Growing Up by Madi Hart

When I was born, my brothers were 13 (almost 14) and 16 years old. By the time I was 2, my older brother was graduating from high school, and by 5, my other brother left too, leaving me alone in the house with my parents. I grew up with the memories of my brothers’ childhoods being reflected on, not created.

As I get closer to graduation, I’m watching my brothers and their friends adjust to being adults. Their friends, who would come to our house for dinner when they were in high school, are having babies, buying houses, getting married, and settling down for good. It’s weird. I remember watching them make the mistakes that high schoolers make (through the broken pieces of eavesdroppedĀ stories I could gather), and I’m understanding those stories now with firsthand experiences. I remember watching them leave the house after dinner, making the air quiet and still, which is something I do now. I remember when our mom would go run errands and they’d babysit me, and now I’m babysitting the children of families down the street. The cycle of life goes on, with iPhones in our hands in place of Walkmans.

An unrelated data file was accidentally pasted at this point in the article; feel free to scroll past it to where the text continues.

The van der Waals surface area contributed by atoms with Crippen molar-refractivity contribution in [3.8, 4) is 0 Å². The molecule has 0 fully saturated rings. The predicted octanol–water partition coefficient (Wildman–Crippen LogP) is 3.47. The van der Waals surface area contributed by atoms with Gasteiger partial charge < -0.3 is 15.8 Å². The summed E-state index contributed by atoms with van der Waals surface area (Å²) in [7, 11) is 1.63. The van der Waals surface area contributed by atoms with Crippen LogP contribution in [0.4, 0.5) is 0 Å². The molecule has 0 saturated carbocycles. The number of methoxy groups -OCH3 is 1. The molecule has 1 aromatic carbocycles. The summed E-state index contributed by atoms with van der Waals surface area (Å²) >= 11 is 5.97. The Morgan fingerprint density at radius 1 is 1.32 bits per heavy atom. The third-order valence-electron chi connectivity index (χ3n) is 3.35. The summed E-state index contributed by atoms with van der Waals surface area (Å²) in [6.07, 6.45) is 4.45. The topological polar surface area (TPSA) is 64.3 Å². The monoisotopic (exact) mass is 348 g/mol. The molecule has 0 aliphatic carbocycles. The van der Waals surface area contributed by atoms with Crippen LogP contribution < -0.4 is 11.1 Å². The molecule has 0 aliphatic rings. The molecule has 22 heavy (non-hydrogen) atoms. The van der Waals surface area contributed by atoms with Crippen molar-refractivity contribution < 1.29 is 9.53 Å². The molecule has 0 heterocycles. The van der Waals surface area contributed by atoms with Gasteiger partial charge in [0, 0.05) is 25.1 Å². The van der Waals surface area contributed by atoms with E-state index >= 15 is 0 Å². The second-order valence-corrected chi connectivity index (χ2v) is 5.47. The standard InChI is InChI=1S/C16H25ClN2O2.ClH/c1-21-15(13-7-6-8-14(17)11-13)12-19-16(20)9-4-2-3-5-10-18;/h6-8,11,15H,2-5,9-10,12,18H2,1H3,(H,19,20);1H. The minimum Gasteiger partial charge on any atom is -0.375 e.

My brothers will soon watch me adjust to being an adult, and the children I babysit for will soon reflect on their childhoods (as I am doing now) and wonder how they made it so far.

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